Sumantra Bose (in this picture) is the son of Netaji’s nephew Sisir Bose, who helped the revolutionary leader plan his “Great Escape” in January 1941. Photo courtesy: DBS

The documentary team researched the Singapore saga of Netaji by unearthing remarkable stories. The filmmakers spoke to Ishwar Nahappan, the son of Janaki Thevar, “a young girl from an affluent Tamil family of Malaysia who ran away to Singapore to join the Rani of Jhansi Regiment after hearing Netaji speak at a rally in Kuala Lumpur”, and to Subhashini Ali, “daughter of Dr Lakshmi Sahgal (nee Swaminthan), who shared interesting insights about her mother’s role in the Rani of Jhansi Regiment”. Yet another interviewee, named Ashok Rai, had both parents in the INA, though they had joined the freedom army separately, before their marriage.

Subhashini Ali (in this picture), daughter of Dr Lakshmi Sahgal, one of the closest aides of Netaji in the INA, has shared her insights with the documentary makers. Photo courtesy: DBS

About the story she has told through this documentary, Lakshmi said, “What people can expect to see in the film is the amazing story of a man who inspired thousands of ordinary people, living far from India, the land of their forefathers, many of whom had never even been to India, to join the battle for Indian freedom.”

The Azad Hind Fauj was not only marching for freedom, but it was also setting women free of their traditional confined roles, shaping them into fierce soldiers. “It’s mind-boggling to imagine that these thousands of people — plantation labourers, workers, housewives, young students — received military training and actually fought in the battles in north-east India against the might of the British army,” said Lakshmi.

“To imagine that the young women of the Rani of Jhansi Regiment, many of whom were in their teens, actually sent Netaji a petition written in their own blood, that they be sent to the battlefields of Imphal and Kohima.”

Lakshmi Raman Venkat, Chief Creative Officer, Gravitas Media; Chef Pinaki Ray, essaying the role of Netaji; and Prakash Parmar, Director of Photography check a shot during the filming of the documentary on the steps of the Padang building. Photo courtesy: Gravitas Media

One of the “hidden gems” that Lakshmi found during her research was “the rich repository of songs created by the orchestra/band of the INA under its music director, Ram Singh Thakuri”, the man who put music to the words of Kadam Kadam Badhaye Ja, the legendary marching song of the INA. “We learnt that Netaji loved music, and that there was a lot of cultural activity going on inside the INA in Singapore, with even small plays being written and staged,” said the documentary-maker. “That was a fascinating discovery for me, personally, to know how even in the direst of situations, Netaji kept the morale of his troops alive through music and theatre.”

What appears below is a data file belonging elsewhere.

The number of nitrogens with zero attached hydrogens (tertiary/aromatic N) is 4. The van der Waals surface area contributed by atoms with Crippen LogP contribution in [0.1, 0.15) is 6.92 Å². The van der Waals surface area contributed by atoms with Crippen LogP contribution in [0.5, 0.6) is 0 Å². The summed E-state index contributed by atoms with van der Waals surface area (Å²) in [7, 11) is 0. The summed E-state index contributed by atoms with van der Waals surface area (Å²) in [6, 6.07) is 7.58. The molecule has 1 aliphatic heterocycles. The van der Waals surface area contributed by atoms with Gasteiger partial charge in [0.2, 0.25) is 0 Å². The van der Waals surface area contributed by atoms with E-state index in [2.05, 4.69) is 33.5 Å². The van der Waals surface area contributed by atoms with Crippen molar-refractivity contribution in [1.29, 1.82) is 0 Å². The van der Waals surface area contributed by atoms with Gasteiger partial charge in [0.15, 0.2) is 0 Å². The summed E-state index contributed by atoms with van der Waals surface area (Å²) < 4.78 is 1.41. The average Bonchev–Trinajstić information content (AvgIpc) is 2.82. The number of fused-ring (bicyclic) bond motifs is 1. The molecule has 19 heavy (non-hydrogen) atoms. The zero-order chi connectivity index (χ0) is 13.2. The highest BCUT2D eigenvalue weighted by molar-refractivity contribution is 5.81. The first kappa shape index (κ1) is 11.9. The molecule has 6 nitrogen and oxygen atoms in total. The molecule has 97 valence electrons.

‘Immense significance’ for DBS

Elaborating on what led to the DBS sponsorship for the documentary, Shoma Narayanan, Managing Director – Group Strategic Marketing & Communications at DBS Bank India, said, “We are truly honoured to be associated with a compelling documentary that captures the connection between India, Singapore, and a historic figure: Subhas Chandra Bose. He was a visionary leader who played a pivotal role in India’s struggle for independence. His spirit of resilience and dedication continues to inspire generations in both countries.

Re-enactment of an interesting anecdote related to the INA band. Photo courtesy: DBS

“This project holds immense significance for all of us at DBS Bank. We have been a part of India’s journey since 1994…. This documentary allows us to commemorate the intertwined histories and strong cultural ties between India and Singapore.

“Through our collaboration with Tagore Society Singapore, we wanted to highlight a period of history that transcended geographical boundaries and will resonate with audiences worldwide.”

Shoma said that after the August 25 release, DBS would “amplify the documentary” across the bank’s digital platforms and to its customers and staff. “Our supporting social media campaign will span platforms such as Instagram, Facebook, Twitter, and YouTube, featuring teasers, interviews, anecdotes, and film excerpts. We will also arrange exclusive screenings for our employees and their families. Additionally, the documentary will be screened across several cities for audiences interested in learning more about the life and achievements of Subhas Chandra Bose,” she said.